According to statistics, close to three million people in the U.S. have been diagnosed with opioid use disorder. And out of that number, nearly three-fourths are using Suboxone to counter the effects of opioid misuse. However, like any other drug, the use of Suboxone does come with several side effects. This article will discuss more about Suboxone and the side effects that come with its use. Let’s roll!

What is Suboxone?

Before we can dive into discussing the effects of Suboxone, let’s take a look at its definition. Suboxone results from combining two opioid receptor antagonists, namely naloxone and buprenorphine. Naloxone helps block the effects of opioid medication use, like pain relief or the feelings that often lead to opioid use. Buprenorphine is an opioid medication, which is also referred to as a narcotic. Combining these two drugs helps treat opiate or narcotic addiction.

Side Effects of Suboxone

The side effects of Suboxone are split into short-term and long-term effects. Let’s take a look at these effects individually.

Short-Term Effects

The short-term effects of Suboxone last up to three days. The three-day duration makes the drug’s adverse effects less intense and more dispersed. Despite having a lower risk, the effects can increase dramatically when Suboxone is taken with depressant drugs like alcohol or benzodiazepines. Combining Suboxone with these two drugs can lead to:

  • Death
  • Coma
  • Sedation
  • Breathing problems

You don’t always experience negative side effects when using Suboxone; there are also some positives. These positives include mild euphoria, pain relief, and a significant reduction in opioid craving. There are, however, several dangers that come from abusing or taking too much Suboxone, and they include:

  • Confusion
  • Sleepiness
  • Nausea
  • Respiratory depression

Long-Term Effects of Using Suboxone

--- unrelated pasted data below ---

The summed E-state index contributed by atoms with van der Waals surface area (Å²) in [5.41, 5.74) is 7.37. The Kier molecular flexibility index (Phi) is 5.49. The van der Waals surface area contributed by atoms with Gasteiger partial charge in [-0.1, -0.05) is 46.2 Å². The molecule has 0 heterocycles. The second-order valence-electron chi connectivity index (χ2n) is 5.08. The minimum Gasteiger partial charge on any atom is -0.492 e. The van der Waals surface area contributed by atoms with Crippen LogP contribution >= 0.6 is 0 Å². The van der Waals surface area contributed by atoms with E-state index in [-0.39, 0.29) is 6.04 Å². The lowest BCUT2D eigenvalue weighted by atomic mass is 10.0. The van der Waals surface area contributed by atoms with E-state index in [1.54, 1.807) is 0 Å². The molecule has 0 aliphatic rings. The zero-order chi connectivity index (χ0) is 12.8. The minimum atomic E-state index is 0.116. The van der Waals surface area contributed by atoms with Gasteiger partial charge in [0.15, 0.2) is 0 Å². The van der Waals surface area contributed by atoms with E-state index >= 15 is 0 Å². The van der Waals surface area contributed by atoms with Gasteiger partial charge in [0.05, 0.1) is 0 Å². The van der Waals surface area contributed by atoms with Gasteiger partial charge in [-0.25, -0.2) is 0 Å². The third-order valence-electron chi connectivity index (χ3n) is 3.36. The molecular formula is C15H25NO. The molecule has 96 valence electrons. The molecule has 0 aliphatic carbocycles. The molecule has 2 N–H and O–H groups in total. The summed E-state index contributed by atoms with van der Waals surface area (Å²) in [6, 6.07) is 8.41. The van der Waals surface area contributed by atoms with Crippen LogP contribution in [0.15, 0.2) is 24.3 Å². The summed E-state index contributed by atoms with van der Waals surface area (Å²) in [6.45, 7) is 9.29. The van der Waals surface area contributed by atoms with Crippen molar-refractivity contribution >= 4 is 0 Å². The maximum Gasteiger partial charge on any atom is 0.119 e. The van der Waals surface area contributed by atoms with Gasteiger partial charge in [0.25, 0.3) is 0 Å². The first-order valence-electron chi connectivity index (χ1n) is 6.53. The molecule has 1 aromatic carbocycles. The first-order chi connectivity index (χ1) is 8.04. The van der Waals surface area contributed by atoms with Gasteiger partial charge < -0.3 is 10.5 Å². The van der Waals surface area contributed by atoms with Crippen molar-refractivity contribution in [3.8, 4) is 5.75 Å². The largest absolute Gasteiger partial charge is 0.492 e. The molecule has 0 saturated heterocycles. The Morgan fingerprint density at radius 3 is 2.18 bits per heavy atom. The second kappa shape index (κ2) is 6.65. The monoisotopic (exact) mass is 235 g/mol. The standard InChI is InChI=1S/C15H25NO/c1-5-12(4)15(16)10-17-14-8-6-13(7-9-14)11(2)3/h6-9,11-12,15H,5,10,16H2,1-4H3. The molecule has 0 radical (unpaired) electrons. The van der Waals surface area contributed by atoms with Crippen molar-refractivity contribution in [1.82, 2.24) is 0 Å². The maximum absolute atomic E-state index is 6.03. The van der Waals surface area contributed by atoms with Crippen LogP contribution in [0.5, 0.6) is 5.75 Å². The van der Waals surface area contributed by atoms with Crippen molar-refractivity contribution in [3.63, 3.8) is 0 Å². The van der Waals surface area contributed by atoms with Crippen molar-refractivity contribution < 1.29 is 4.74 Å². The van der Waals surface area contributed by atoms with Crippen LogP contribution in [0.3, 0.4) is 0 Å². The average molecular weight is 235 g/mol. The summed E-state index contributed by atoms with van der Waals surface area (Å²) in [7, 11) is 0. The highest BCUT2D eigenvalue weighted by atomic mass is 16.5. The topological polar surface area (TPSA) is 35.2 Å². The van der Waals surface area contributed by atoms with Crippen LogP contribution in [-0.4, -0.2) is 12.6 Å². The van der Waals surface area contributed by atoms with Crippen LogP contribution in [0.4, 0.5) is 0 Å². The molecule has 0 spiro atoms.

The use of Suboxone for a long duration of time can affect you both physically and mentally. Some of these long-term effects include:

  • Confusion
  • Hallucinations
  • Dizziness
  • Seizures
  • Low blood pressure
  • Coma

The chronic abuse of Suboxone may also cause depression, insomnia, and anxiety. Repeated misuse can also cause an addiction to develop, and this can cause problems like:

  • Financial strain
  • Failing relationships
  • Trouble fulfilling your responsibilities, e.g., taking care of your children, going to work
  • Legal problems that may come from driving while intoxicated or stealing

Can You Become Addicted to Suboxone?

Despite being used to help end the pattern of opioid dependency, it can be pretty easy to abuse the drug, especially if it isn’t prescribed. Taking Suboxone for other reasons than what it is primarily intended for increases your risk of restarting the cycle of addiction and abuse.

So, what does Suboxone dependency look like? As mentioned earlier, it’s not uncommon for some individuals taking Suboxone to become addicted to the drug as it does contain an opioid. Your body becomes dependent on Suboxone to feel well, and you may start feeling uncomfortable whenever you stop using it.

The primary sign that you are dependent on Suboxone is that you immediately start suffering from withdrawal after you stop using the drug. Withdrawal may not start up to 36 hours of your last use. The withdrawal symptoms of Suboxone mimic the flu, and they can last for a little over a week.

The flu-like symptom is a sign that the Suboxone and its toxic influences are relinquishing their grip on your body’s functioning and systems.

How Should Suboxone Addiction Be Treated?

While it may be a rare occurrence, Suboxone addiction does happen. Here is a full range of treatments that can be used to help treat Suboxone addiction. These stages include:

Detox: This will involve a set of interventions that will help ensure you get through your withdrawal safely. Your detox process may occur on an outpatient or inpatient basis.

Therapy: Once your detox is complete, the next step will be therapy. Depending on your rehab program, your therapy may be done on an outpatient or inpatient basis. Therapy will help you understand what triggered your addiction to Suboxone.

Your therapist will also be able to establish if your drug use was an attempt to manage behavioral or mental health issues or a means to self-medicate.

Recovery: This stage allows you to move forward after completing your rehab program. As Suboxone is out of the picture when it comes to opioid use disorder management, you get new tools you can use to recover from your opioid addiction.

While Suboxone may be a solution to treating opioid use disorder, it does come with several side effects. Therefore, ensure that you only take the drug under the supervision of a qualified medical doctor.